But the agitation and the activism and the victimhood has continued, enabled by a hapless political class, encouraged by an eager Aborigine industry and hangers on who see not only political mileage in the ‘struggle’ but lots of money. Perhaps ‘sorry day’ should be rechristened ‘sorry for self day’, to properly describe how the manipulators of white guilt have twisted the role of helping the Aborigine cause into helping their own.

Otherwise, how to explain the continued existence of those remote communities that are engulfed in alcohol, drugs, violence and lawlessness, where children are collateral damage every day. Threatened with the dreaded ‘racist’ epithet, we are not even able to safeguard these children. When I say ‘we’, I mean the Australian community, the black and the white and the brown, the bureaucrat and the politician, the citizen and the Aboriginal community spokesman. We are rendered helpless in the face of this human disaster by the scare tactics of self appointed, misguided moral guardians.

When people say ‘sorry’ to one another, it is an incomplete act, until it is answered by ‘forgiven’. Until that happens, Australia is cursed to a grim Groundhog Day of guilt and remorse, without forgiveness, without remedy or redemption, always pressed for yet more compensation, yet more sorry fodder – and more political power, as amplified by the Voice. I suggest that reconciliation has been on offer for years: it’s not a voice that will deliver reconciliation, but a handshake.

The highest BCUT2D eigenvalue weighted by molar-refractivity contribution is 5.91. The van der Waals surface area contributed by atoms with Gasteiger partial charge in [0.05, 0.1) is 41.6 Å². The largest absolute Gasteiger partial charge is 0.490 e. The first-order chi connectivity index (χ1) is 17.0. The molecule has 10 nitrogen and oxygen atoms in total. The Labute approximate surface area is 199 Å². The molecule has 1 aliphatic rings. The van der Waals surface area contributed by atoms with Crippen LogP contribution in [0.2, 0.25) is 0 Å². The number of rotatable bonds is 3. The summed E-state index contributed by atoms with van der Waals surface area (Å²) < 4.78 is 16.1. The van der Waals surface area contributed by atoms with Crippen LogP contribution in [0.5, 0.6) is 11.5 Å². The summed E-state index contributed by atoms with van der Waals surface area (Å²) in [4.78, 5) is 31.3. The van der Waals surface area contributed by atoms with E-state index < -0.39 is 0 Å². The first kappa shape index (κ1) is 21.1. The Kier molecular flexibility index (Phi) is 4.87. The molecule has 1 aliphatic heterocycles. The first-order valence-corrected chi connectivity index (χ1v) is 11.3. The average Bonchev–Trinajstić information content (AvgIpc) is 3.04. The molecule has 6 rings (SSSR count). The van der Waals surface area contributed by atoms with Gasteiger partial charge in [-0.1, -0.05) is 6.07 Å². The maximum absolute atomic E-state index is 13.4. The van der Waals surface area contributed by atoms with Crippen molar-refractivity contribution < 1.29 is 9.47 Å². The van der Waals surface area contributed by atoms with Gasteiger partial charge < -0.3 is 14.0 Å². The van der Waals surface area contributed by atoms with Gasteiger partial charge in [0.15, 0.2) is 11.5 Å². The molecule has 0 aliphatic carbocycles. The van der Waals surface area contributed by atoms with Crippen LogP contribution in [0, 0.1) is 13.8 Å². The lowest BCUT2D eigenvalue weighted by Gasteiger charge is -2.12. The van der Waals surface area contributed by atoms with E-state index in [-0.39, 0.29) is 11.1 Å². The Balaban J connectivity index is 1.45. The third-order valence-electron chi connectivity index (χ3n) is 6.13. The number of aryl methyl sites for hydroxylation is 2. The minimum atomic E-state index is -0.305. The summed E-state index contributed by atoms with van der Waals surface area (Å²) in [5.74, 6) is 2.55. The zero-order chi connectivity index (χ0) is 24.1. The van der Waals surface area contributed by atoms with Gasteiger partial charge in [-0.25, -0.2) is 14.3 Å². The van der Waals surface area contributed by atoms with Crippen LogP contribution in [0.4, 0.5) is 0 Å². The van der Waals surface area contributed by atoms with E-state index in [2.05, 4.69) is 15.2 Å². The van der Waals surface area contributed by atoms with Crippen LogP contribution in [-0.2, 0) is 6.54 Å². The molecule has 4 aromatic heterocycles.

One hand is already extended …




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One Response to What does reconciliation look like?

  1. Pv says:

    Dear Andrew. As you know , I’m already disillusioned with this country. We put an innocent Cardinal in jail , we watched for 11 years as a woman called Lindy tried to clear her name. Did anyone give them a public apology ? You know my story ! Did anyone stand up for me ? Yes up to a point . Then ,
    more concerned about the ramifications of sticking up for someone accused, that person could not stay the course . It takes courage to say enough , I’m going to tell it how it is. ! Do we discriminate against Japanese kids for the sins of their grandfathers . Of course not ! Extend the hand to all you know who have been wronged by all means , because as humans we are sorry , when we hear of an injustice , good people feel like that. In ALL circumstances. The VOICE will not be a reasonable and articulated attempt to communicate , it will be a screaming match. As I’ve said , my parents were mistreated as migrants in the 1950’s . I saw it and I’ll never forget it . My friendship too is my extended hand , and I will listen to any aboriginal who affords me the same courtesy . Going over past pains constantly does not allow you to rebuild. I should know shouldn’t I Andrew ? If being an Australian requires me to be less than any other Australian , I no longer want to be one. Regards pv